The Las Vegas Metropolitan police department is tracking the latest gun shooting network, which has helped to find a recent murder victim if no firearms were reported.
The sooting happened in the 2000 block of Wengert Avenue on Wednesday around 6:45 p.m. which is located near Charleston Boulevard and Maryland Parkway.
Las Vegas Police say their ShotSportter sensor network picked up on the shooting And techniques to the nearest area to be sent to patrol officers.
The officers did not detect the victim at first but followed what looked like a car fluid.
As a result of the trail, officers rushed to the car, which collided with a car about an hour and a half short near Franklin and Houston.
The adult in the vehicle of the accident, who was not able to recover the wounds from the shooting, died on the spot and the shooter managed to escape.
Police believe the victim was in the area to meet someone and was shot shortly after.
The victim’s identity will be released by the Clark County Coroner’s Office.
Police say they received no reports into 911 of the shooting.
”Residents in these areas were just frightened or did not call the police and it is a barrier for the police to react in the area,” said Capt. James LaRochelle during a recent news conference regarding the ShotSpotter technology in Oct. 2019.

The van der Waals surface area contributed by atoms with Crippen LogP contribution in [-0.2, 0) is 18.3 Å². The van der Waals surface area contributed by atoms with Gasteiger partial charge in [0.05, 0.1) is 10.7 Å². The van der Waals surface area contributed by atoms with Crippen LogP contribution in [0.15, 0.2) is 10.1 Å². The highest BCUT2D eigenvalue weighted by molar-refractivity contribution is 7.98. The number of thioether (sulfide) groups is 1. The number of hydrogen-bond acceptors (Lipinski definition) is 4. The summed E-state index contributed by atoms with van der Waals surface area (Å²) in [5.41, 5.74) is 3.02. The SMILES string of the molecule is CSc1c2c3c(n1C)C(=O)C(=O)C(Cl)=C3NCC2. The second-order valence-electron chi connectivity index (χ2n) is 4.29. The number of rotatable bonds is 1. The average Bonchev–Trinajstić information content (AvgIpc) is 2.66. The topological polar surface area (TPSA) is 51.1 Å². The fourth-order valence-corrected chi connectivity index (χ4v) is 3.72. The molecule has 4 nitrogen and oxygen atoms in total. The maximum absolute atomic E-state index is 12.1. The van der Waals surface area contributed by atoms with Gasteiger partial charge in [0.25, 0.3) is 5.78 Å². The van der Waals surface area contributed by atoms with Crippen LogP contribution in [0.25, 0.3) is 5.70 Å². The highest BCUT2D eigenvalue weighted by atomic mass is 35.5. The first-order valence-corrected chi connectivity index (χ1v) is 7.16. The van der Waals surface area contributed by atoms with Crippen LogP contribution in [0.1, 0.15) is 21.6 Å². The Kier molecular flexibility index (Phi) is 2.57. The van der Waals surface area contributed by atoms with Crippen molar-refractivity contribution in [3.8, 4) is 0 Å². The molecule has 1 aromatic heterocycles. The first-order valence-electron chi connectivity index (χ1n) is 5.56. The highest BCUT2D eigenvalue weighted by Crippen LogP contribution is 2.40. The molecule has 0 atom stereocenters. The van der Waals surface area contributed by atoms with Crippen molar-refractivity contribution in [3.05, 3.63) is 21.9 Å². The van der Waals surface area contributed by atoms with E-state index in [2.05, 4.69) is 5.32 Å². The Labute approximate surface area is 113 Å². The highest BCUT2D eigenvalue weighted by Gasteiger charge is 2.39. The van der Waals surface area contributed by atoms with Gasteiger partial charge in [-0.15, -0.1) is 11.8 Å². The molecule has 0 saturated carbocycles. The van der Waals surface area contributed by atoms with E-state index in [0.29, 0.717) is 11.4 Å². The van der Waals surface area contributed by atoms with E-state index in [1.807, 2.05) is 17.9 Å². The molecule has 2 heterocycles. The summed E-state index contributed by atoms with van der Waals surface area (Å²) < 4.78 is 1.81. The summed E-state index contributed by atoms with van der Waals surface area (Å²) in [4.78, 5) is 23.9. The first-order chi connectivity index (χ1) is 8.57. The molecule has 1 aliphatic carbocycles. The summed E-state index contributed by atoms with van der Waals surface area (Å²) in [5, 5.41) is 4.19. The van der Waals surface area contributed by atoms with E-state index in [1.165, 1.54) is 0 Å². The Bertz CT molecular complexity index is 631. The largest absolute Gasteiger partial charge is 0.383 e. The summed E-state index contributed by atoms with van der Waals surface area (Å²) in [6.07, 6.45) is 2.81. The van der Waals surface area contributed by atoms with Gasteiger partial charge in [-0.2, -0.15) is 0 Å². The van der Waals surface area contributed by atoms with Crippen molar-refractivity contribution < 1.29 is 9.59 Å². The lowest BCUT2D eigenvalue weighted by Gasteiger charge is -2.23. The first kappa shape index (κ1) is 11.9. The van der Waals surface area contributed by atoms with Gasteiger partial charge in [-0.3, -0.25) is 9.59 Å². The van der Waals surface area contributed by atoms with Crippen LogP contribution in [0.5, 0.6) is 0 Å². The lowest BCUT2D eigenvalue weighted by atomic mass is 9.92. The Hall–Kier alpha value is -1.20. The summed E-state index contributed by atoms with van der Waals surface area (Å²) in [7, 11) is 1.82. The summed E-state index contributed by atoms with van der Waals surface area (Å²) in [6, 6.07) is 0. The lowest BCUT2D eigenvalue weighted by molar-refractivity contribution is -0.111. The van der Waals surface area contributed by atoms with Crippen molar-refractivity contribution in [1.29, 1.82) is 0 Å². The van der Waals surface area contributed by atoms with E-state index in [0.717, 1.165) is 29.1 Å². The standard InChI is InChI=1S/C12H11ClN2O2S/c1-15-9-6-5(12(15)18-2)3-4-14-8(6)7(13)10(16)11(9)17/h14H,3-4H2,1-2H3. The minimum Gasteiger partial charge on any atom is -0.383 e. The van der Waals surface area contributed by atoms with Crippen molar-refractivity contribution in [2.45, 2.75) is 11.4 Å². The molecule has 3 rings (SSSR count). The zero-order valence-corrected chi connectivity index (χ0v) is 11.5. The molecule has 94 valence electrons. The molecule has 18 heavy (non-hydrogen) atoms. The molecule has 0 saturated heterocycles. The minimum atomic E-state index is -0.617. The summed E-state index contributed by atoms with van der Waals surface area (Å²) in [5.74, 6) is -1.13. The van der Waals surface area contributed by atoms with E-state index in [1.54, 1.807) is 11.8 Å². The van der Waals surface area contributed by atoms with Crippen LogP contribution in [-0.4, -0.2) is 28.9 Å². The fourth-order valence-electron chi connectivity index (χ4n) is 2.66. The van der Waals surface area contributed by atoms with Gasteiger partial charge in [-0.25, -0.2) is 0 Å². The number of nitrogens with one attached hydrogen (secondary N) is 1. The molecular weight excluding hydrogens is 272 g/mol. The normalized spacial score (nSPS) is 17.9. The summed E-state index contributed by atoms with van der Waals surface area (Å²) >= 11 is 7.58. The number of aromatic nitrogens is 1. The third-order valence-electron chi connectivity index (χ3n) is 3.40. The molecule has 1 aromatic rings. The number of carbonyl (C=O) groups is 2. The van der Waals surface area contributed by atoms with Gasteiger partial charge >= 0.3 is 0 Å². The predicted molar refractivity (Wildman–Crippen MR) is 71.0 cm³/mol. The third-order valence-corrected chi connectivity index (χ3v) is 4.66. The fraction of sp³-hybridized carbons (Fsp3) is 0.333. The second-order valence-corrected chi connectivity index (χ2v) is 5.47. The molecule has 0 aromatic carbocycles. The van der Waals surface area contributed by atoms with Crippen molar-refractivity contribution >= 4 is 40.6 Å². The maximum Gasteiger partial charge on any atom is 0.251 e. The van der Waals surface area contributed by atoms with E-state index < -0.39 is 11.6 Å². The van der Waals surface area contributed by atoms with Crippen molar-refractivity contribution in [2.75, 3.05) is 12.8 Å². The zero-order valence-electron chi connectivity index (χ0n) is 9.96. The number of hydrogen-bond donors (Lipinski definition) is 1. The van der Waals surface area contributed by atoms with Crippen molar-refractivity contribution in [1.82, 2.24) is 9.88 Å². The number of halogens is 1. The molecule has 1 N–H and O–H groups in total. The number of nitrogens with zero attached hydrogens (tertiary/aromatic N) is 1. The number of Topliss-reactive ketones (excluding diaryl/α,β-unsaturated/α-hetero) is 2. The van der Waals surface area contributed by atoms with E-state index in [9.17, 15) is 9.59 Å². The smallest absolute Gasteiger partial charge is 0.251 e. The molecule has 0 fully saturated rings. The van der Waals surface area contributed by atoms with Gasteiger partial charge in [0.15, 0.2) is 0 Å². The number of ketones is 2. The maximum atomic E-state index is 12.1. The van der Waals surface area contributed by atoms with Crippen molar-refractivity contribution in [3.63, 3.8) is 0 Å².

Wednesday’s fatal shooting is inside one of the 8 troubled areas identified by Las Vegas police in a significant number of shootings.
Las Vegas police revealed that during their pilot program of the ShotSpotter technology, 65 percent, or 342 shooting were detected in the areas of the sensors, but want unreported to police.
”In some cases, they may feel as if they have been ignored and we want to makes sure that they are not beliefs and also believe that we are trying and trying to change that by showing them that we do care about that neighborhood,” said Lt. Dori Koren with Las Vegas Metro Police.
13 Investigates was the first to report the technology and the use of it within the Las Vegas Metro Police Fusion Watch Center in November 2018.
The department is one of the leaders in the nation which uses a variety of tools, including a growing network of high definition, real-time cameras, facial recognition software and ShotSpotter sensors to cut down on violent crime and response times.
Authorities report areas with the ShotSpotter technology have seen a double-digit reduction in crime.